(You might want to read that again and look at the example. It’s like the trick for ‘e’ and ‘c’, but you’ve swapped the order you draw the lines in and you’re working on the lower, left-hand corner of the vertical line, not the slightly higher right-hand corner.)
I know, I go on a lot … how about some practice of your Gothic letters so far?
tut rut tree writ curt mutt trice writer enteric trimmer recliner
(You may be wondering what to do if the bar of the t interferes with the lozenge at the top of the minim on the following letter. That’s about ligatures (letter-joins) and for Gothic letters it’s a whole new lesson in itself.)
So, ‘r’ you happy with your fine English ‘t’? Then let’s move on to the next two:
These Gothic letters need little explanation. The ‘h’ is basically an ‘l’ joined to the second half of an ‘n’. The ‘b’ is just a little more elaborate: it’s most of an ‘l’ combined with the bottom stroke of a ‘u’ and the top half of an ‘n’. That makes it sound more complicated than it really is. My point is that you already know how to form all the elements needed for these two Gothic letters.
So after a couple of trials you can get straight into the practice words:
hub bib the web batch cheer whittle hubbub brunch inhibit nibbler humbler churchmen
At this point, I’d recommend that you practise writing ‘the’ many times. As it’s one of the most common words in the English language – and as it contains one short letter, one tall letter and one in between – and as its balance (or lack of it) can make or break any piece of calligraphy you produce – it’s worth learning to write it well.
Here are some examples:
Notice how on the better-looking examples the verticals are all carefully spaced. The cross-bar on the ‘t’ barely touches the ‘h’. The ‘e’ should be placed carefully too – not so close to the ‘h’ as to crowd the word, and not so far away as to look orphaned.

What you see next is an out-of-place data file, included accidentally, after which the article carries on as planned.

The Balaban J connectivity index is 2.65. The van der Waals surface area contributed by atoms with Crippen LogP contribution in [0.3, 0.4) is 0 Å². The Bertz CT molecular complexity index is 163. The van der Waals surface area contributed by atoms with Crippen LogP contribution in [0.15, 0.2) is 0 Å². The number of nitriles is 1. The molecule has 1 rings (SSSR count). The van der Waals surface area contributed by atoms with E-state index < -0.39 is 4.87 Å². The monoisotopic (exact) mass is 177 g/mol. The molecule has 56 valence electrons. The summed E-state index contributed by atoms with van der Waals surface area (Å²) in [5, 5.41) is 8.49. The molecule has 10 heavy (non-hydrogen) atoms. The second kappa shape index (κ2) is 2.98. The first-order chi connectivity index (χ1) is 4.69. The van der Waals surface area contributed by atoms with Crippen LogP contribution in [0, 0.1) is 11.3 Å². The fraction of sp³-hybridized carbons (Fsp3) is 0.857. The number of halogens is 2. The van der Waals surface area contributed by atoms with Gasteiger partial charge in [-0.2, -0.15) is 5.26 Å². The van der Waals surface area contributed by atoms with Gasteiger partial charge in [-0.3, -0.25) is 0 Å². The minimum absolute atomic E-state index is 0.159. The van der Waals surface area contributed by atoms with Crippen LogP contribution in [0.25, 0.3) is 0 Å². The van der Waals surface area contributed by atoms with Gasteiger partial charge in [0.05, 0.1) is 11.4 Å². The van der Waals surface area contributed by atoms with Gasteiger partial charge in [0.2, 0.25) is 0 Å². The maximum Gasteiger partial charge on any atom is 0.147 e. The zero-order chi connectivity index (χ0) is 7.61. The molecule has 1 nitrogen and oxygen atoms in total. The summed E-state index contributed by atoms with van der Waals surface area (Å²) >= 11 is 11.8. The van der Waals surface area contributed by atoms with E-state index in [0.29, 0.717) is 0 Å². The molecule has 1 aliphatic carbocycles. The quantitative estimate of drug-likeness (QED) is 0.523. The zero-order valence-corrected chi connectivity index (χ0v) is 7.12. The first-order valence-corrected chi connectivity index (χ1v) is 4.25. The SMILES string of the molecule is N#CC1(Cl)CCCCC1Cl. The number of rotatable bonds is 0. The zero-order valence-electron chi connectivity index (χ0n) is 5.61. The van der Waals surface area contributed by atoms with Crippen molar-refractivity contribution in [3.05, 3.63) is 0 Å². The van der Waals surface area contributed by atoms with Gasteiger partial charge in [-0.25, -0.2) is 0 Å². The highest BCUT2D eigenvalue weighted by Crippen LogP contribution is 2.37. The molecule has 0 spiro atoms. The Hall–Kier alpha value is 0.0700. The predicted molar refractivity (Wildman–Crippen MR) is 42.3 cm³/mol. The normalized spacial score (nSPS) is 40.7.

The next two Gothic letters are formed with slightly more detail again:
(Yes, I have noticed that I mis-labelled the 'k' as an 'h'. No I have not got round to changing it in four years ... Life so short, etc.)
The letter ‘f’ is a full-height letter but, like ‘c’ and ‘e’, you start about a nib-width below its full height so that you have space to add the stroke at the top and create a clean diagonal ‘edge’ at the top left of the letter. The cross-bar should be quite short and should sit fairly high.
On the Gothic letter ‘k’ the main interest is to place the bow high enough to leave room for a foot that doesn’t collide with the lozenge at the bottom of the first vertical, but also which doesn’t stretch too far out to the right. The distance between the first vertical and the foot of the ‘k’ where it touches the bottom line should be barely larger than the distance between the first vertical and the outside edge of the bow at its furthest point.